Ammonia, one of the most important industrial commodities, is used for diverse applications including pharmaceutics, plastics, paper, and fertilizer production. Of the 176 million tons of annually produced ammonia worldwide, about 85% is used for fertilizer production. Furthermore, ammonia has recently received considerable attention as a promising fuel due to convenience and safety in transportation and storage. Currently, ammonia is commercially produced by an energy-intensive process that relies on natural gas as a feedstock. Recently, ammonia production was interrupted due to the pandemic impacts and other geopolitical factors, resulting in an increase in ammonia cost and supply chain uncertainties. Meanwhile, nitrogen, the central element of ammonia, is prevalent in municipal, agricultural, and industrial wastewaters in various chemical forms. These sources of nitrogen-containing waste could provide a reliable and cheap nitrogen source (around 2.4 billion kg per year) for ammonia production. Current wastewater treatment processes consume energy to remove waste nitrogen compounds and convert them into nitrogen gas without any recovery mechanisms. Additionally, despite the prevalence of drinking and wastewater treatment processes, there are still over 40 million people in the US that do not have access to municipally treated water, instead relying mostly on private groundwater wells that may contain nitrate and other oxyanion pollutants. Even in public water systems, nitrate is among the most commonly reported water quality violations in the US and could compromise the health of millions of people. Therefore, this international collaborative project between researchers at the New Jersey Institute of Technology and Ben-Gurion University in Israel aims to address the knowledge gaps related to recovering nitrogen from waste and converting it into ammonia while treating wastewater using an innovative electrified membrane process. Overall, the ultimate project goal is to explore a sustainable pathway to generate ammonia from nitrate-containing wastewater and alleviate the stresses from nitrate pollution and industrial ammonia production. To achieve this goal, this team of international collaborators will employ multifaceted approaches including electrochemical membrane filtration studies, computational chemistry, and numerical simulations to unravel the molecular-level interactions of nitrate with catalysts and ammonia with membrane interfaces and to delineate the dynamics mapping of reaction species (e.g., nitrate or ammonia) on cathodic membrane surfaces. The expected project outcomes include (1) examination of a suite of novel catalyst-coated hydrophobic gas exchange membranes that enable efficient nitrate reduction and simultaneous ammonia gas transfer; (2) synchronization of cathodic and anodic reactions for nitrate reduction and in situ acid production to trap ammonia; (3) clarification of mechanisms of electrochemical catalysis and mass transfer in this three-phase membrane interface via computational simulations and density functional theory analyses; (4) determination of the effects of wastewater matrices such as solution pH and co-existing substances on the stability of cathodic membrane operations; and (5) elucidation of potential scaling mechanisms and preventive strategies on cathodic/anodic surfaces. This project will foster a collaboration between the US and Israeli researchers and provide excellent research and educational training opportunities to graduate and undergraduate students of the two collaborating institutions. A fair and meaningful involvement of diverse New Jersey communities affected by groundwater nitrate will be accomplished through community outreach activities, and underrepresented students from the Garden State Louis Stokes Alliance for Minority Participation (GS-LSAMP) will be involved in the green electrochemical chemistry and catalysis nanotechnology research.This award reflects NSF's statutory mission and has been deemed worthy of support through evaluation using the Foundation's intellectual merit and broader impacts review criteria.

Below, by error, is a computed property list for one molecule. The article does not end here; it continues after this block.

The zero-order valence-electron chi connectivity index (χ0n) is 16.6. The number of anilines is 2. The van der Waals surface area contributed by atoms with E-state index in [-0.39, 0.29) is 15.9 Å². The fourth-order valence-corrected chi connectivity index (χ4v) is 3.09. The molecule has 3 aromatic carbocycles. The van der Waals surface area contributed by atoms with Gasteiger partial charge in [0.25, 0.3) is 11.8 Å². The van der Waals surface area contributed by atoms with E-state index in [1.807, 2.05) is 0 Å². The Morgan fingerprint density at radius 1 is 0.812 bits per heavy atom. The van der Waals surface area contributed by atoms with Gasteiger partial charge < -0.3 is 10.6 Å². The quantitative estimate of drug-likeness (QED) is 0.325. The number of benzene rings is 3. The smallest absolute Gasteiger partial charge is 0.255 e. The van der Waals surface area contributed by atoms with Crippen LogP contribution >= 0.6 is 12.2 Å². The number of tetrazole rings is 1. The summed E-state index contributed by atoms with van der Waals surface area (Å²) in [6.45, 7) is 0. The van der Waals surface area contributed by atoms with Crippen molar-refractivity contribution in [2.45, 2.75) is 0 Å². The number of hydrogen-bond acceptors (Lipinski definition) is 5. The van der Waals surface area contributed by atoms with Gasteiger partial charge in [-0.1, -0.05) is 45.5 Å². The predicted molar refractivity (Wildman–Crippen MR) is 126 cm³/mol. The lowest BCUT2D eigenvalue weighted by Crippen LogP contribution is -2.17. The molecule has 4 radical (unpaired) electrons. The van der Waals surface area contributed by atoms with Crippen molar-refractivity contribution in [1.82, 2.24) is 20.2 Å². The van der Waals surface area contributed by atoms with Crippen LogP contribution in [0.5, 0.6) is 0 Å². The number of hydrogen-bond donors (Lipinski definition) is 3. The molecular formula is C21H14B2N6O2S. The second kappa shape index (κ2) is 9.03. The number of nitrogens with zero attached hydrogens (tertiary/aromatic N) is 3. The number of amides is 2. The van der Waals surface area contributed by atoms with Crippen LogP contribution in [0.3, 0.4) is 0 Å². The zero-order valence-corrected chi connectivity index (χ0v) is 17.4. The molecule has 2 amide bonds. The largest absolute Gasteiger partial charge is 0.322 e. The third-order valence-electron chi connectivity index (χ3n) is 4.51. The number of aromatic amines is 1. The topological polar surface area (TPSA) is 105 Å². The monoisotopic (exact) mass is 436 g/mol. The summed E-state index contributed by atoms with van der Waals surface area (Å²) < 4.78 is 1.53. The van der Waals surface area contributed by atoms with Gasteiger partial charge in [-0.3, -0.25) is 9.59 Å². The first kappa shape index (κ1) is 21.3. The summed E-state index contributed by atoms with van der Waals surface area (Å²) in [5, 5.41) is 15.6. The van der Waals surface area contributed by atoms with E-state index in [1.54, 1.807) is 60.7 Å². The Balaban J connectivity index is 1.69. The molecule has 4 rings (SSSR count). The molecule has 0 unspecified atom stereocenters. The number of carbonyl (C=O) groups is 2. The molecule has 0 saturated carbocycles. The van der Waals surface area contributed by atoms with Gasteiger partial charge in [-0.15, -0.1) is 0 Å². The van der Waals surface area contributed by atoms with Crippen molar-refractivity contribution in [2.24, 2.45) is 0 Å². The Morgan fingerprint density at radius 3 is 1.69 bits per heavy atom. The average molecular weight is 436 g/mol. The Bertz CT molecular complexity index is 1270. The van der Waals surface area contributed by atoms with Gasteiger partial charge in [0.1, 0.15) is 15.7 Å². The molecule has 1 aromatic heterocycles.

|Effective start/end date||9/1/22 → 8/31/25|
- National Science Foundation: $450,000.00
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